“There’s a gap between the older generation, which still reads books and goes to museums and the generation of screen kids who want their information online,” she said. “They go out of the house less and don’t go to institutions like ours.”
The benefits of the Tower of David’s archaeological experience just didn’t appeal to kids, added Lieber.
“History and archaeology is, from the get-go, boring,” she said, laughing. “There’s a lot of information, and it feels like a punishment.”
The museum has added technology for years, from videos made to accompany an exhibit storyline to selfies taken against Jerusalem backdrops.
At the same time, the Tower of David is a fascinating space, full of stories about ancient knights and hidden crypts, completely adaptable with the right kinds of graphics and pressable buttons.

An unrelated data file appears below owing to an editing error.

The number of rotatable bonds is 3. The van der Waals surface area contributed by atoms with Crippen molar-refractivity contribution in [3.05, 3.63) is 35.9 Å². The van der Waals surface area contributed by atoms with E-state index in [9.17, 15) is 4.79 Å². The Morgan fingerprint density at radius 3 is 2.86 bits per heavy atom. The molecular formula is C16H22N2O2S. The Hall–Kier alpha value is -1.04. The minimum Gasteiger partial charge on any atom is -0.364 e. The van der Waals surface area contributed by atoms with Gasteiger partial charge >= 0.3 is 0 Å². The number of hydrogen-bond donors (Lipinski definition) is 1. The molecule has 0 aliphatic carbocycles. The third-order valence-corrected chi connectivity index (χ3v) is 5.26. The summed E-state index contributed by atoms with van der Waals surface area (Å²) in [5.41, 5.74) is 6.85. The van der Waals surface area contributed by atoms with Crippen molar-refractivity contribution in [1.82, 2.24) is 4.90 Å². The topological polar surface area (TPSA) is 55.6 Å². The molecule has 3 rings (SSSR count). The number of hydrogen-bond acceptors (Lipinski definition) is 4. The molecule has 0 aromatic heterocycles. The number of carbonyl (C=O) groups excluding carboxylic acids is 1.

The museum didn’t have the budget for a commercial app company, and instead found a development group at the University of Haifa, where Professor Tzvika Kuflik was happy to meld his technology with the museum’s information, photos, archives and database.
Kuflik has spent the last several years creating a working treasure hunt program for museums. “It took that long to create a game that was easy to use, intuitive and attractive for a large swath of ages,” he said. “There’s a big emphasis on usability.”
What ultimately helped him was when the Tower of David came to see what he was working on him and partnered with him on the project.
“It doesn’t matter to us what kind of museum is interested,” he said. “And this is the direction of all museums, they have to get there. It offers a richness of material that can be supplied to the visitor.”